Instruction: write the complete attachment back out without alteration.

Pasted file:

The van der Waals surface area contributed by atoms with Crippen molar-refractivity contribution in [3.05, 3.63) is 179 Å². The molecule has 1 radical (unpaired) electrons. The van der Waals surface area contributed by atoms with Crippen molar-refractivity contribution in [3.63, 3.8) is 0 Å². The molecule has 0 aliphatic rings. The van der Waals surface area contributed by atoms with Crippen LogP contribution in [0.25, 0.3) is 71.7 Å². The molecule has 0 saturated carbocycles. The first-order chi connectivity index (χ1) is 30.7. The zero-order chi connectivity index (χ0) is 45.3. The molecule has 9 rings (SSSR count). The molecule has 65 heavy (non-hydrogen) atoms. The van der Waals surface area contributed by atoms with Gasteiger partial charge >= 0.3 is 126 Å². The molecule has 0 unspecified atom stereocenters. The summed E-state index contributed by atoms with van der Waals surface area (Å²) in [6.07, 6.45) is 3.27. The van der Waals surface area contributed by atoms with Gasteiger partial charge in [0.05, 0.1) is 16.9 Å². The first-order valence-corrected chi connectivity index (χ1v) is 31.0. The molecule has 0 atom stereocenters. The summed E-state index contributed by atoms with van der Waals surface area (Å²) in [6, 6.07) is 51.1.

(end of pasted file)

The van der Waals surface area contributed by atoms with Crippen molar-refractivity contribution in [3.05, 3.63) is 179 Å². The molecule has 1 radical (unpaired) electrons. The van der Waals surface area contributed by atoms with Crippen molar-refractivity contribution in [3.63, 3.8) is 0 Å². The molecule has 0 aliphatic rings. The van der Waals surface area contributed by atoms with Crippen LogP contribution in [0.25, 0.3) is 71.7 Å². The molecule has 0 saturated carbocycles. The first-order chi connectivity index (χ1) is 30.7. The zero-order chi connectivity index (χ0) is 45.3. The molecule has 9 rings (SSSR count). The molecule has 65 heavy (non-hydrogen) atoms. The van der Waals surface area contributed by atoms with Gasteiger partial charge >= 0.3 is 126 Å². The molecule has 0 unspecified atom stereocenters. The summed E-state index contributed by atoms with van der Waals surface area (Å²) in [6.07, 6.45) is 3.27. The van der Waals surface area contributed by atoms with Gasteiger partial charge in [0.05, 0.1) is 16.9 Å². The first-order valence-corrected chi connectivity index (χ1v) is 31.0. The molecule has 0 atom stereocenters. The summed E-state index contributed by atoms with van der Waals surface area (Å²) in [6, 6.07) is 51.1.